Eldridge faces questions related to the criminal history of a staff member.

Shortly after losing to now-state District Judge Brad Urrutia in 2016, Eldridge hired John Gerard Zamarripa, who had volunteered on her campaign, to be her legal assistant. Zamarripa, 53, pleaded guilty in 1990 to sexual assault of a child after an incident with a family member at a South Austin home. According to a March 1988 arrest affidavit, a 14-year-old girl said she was watching TV with Zamarripa when he began began to kiss her and had sex with her.

Zamarripa was 24 at the time. Under the terms of his plea deal, the conviction was dismissed from his record in 2000 after he successfully completed 10 years of probation. He was ordered to register as a sex offender for the rest of his life.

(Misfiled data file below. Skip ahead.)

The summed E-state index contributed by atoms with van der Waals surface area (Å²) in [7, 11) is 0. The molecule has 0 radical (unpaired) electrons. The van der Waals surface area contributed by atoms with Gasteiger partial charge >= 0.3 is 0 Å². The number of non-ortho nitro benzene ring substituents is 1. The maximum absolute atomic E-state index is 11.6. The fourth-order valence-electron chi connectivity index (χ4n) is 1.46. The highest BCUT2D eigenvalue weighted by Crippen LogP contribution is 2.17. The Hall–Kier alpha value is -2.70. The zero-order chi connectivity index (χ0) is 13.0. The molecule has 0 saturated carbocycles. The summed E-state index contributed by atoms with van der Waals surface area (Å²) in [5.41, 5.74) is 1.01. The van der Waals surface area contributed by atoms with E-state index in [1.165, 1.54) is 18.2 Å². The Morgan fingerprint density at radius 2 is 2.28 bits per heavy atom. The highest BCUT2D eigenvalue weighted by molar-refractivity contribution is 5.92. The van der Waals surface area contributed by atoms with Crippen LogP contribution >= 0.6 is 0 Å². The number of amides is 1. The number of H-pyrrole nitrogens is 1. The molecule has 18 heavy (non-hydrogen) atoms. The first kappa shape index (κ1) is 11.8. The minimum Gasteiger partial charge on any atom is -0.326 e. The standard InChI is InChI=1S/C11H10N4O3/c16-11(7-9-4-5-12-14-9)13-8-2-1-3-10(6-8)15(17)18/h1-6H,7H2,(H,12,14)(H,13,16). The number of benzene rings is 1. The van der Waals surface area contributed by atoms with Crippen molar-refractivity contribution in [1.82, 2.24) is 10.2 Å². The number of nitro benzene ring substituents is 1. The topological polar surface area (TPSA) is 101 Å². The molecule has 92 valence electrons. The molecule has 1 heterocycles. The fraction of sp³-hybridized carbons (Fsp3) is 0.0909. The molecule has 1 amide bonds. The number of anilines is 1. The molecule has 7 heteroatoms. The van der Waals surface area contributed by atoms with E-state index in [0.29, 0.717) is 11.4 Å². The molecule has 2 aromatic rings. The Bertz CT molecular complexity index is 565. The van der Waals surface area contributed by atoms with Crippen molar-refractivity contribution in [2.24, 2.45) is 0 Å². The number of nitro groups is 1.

Eldridge said Zamarripa will probably be her court coordinator if she’s elected, “unless there is some legal reason he shouldn’t, or new allegations come up.” He has been involved in the campaign, coordinating the placement of yard signs and handling media requests.

Refusing employment to a past felon would run counter to her faith in criminal justice rehabilitation, Eldridge said. She called Zamarripa a conscientious worker.

“I just don’t think a criminal history — after somebody has successfully completed their punishment — should bar someone from getting a job, or at least being considered,” she said.

Eldridge’s campaign website addresses Zamarripa’s past — “True to her belief in criminal justice reform, Chantal knows that if she were not willing to offer an ex-felon a second chance, an opportunity to show he was rehabilitated, then she would be a hypocrite.”

If Eldridge wins, Zamarripa’s role in her office could be complicated, as a criminal history might impede his access to certain court documents, according to court administrative director Debra Hale. However, nothing stands in the way of Eldridge hiring him, Hale said.

Zamarripa worked on Mike Martinez’s 2014 mayoral campaign, first as a volunteer and then as a paid staff member. Zamarripa disclosed his criminal history to the campaign before taking the paid position, Martinez said.